Basically, you cite information from electronic sources the same way that you would cite from a book, article, or interview. If the author is identified, use the author's name for in-text citations. If the electronic source provides page numbers, use those in your in-text citation as well.
If an electronic source has paragraph numbers instead of page numbers, use them for in-text citations as you would use page numbers, but with two differences: use a comma followed by one space after the name and use the abbreviation par. for a reference to one paragraph (or pars. for a reference to two or more paragraphs).
You may find electronic information that does not have page or paragraph numbers at all. In this situation, you would simply cite the author's name in parenthesis after your quoted or paraphrased information.
If you are citing from an electronic source that does not provide an author's name, use the title of the source for your in-text citations instead of the author's name. Put the title in quotation marks, and abbreviate long titles to one main word of the title according to how it is listed in your Works Cited page.
Quotes of 40 Words
If your quote is more than 40 words, indent the entire paragraph 5 spaces on a separate line and then begin the quote. Continue the double space rule. Do not use quotation marks. Cite it without the period.
Gallaudet University received a lot of publicity during the 1988 DPN Rallies. It was a time when deaf people learned about the strength of their community. According to Jack Gannon (1989):
The student protest that shut down Gallaudet University the week of March 6-13, 1988, accomplished far more than just the selection of the world's first deaf university president. It proved, convincingly, that deaf people could band together effectively for a common cause and succeed. The protest experiences taught deaf people about the needs and values of being more assertive.
It also reaffirmed that the deaf population has a voice worth listening to, and that they will fight to be heard by Gallaudet's Board of Trustees.
Personal interviews and personal communications (email, group discussions, electronic bulletin boards, telephone conversations) are NOT mentioned at the end of the paper on the list of references. However, they are cited in-text throughout the paper. For personal communication, you should give the author's full name ( first and middle initials followed by last name), the kind of communication, followed by the date of communication.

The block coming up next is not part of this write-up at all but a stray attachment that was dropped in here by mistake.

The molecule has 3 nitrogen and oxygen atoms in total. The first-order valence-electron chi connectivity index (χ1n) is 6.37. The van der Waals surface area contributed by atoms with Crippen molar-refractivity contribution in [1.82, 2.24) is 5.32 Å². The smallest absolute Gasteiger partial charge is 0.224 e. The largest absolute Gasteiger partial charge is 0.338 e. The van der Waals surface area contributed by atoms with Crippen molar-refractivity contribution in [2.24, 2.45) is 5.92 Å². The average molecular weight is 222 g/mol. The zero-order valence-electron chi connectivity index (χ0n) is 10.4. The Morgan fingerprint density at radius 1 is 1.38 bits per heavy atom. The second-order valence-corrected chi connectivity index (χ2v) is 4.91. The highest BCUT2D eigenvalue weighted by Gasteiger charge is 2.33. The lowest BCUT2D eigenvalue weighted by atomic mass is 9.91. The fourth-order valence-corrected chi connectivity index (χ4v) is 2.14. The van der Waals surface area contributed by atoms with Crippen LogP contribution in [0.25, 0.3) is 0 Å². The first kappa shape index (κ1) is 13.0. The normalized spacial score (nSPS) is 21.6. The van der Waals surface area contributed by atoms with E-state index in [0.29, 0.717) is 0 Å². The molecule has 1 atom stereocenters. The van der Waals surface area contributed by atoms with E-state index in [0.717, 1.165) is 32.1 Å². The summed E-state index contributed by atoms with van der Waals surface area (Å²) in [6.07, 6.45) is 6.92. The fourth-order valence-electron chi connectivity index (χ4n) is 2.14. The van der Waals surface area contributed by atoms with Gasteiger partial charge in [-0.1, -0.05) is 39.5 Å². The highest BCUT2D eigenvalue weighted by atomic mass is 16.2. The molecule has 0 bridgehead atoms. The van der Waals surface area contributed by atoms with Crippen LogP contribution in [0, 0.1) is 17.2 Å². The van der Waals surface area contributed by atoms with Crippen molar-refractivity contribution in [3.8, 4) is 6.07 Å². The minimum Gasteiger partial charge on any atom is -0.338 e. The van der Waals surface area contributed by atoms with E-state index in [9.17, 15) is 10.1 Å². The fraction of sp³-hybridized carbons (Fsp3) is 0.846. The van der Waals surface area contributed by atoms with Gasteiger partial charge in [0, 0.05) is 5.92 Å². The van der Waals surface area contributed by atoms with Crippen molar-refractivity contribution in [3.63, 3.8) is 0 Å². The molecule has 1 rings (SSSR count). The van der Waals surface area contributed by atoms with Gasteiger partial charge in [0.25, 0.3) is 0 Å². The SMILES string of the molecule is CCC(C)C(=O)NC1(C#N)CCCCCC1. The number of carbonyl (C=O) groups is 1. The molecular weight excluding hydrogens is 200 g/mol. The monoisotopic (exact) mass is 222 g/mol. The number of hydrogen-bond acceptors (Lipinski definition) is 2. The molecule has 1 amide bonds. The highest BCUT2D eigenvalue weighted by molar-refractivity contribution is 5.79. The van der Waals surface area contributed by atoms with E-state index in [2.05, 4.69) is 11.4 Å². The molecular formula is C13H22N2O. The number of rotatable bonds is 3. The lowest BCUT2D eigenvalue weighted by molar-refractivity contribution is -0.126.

For a paper done in MLA documentation style, the reference page is called and will be titled as "Works Cited." Here on your Works Cited page, you acknowledge your sources by listing them in an alphabetical order by author's last name on the last page of your paper. Although the Works Cited page appears at the end of your paper, you will draft this section in advance, so that you will have the appropriate information to cite your paper properly.
The general formatting rules for your Works Cited page are as follows:
General format for citing articles and other publications from periodicals is as follows:
If an article has no author or by an anonymous author, begin the entry with the title. Alphabetize the entry by the main word of the title, ignoring any initial A, An, or The.
If a book has one author, list by last name, first name and middle initial (if any). If a book has two or three authors, the subsequent authors will be listed by first name, middle initial, and last name, each name separated by a comma.
If a book has more than three authors, you list the first author normally as above, and add et al. (meaning "and others"). Optionally, you may give all names in full in order in which they appear on the title page.
If a book has no author or by an anonymous author, begin the entry with the title. Alphabetize the entry by the main word of the title, ignoring any initial A, An, or The.
REF: Electronic Sources
If you are citing from an online book or publication, you should include all of the information that you would include for printed books. After this standard information, you should include the date you found the information on the world wide web (the date of access) and the web address (URL) where you found the information.
The basic citing format for electronic sources is as follows:
REF: Nonprint Media
For most nonprint media, there are six main parts to the reference: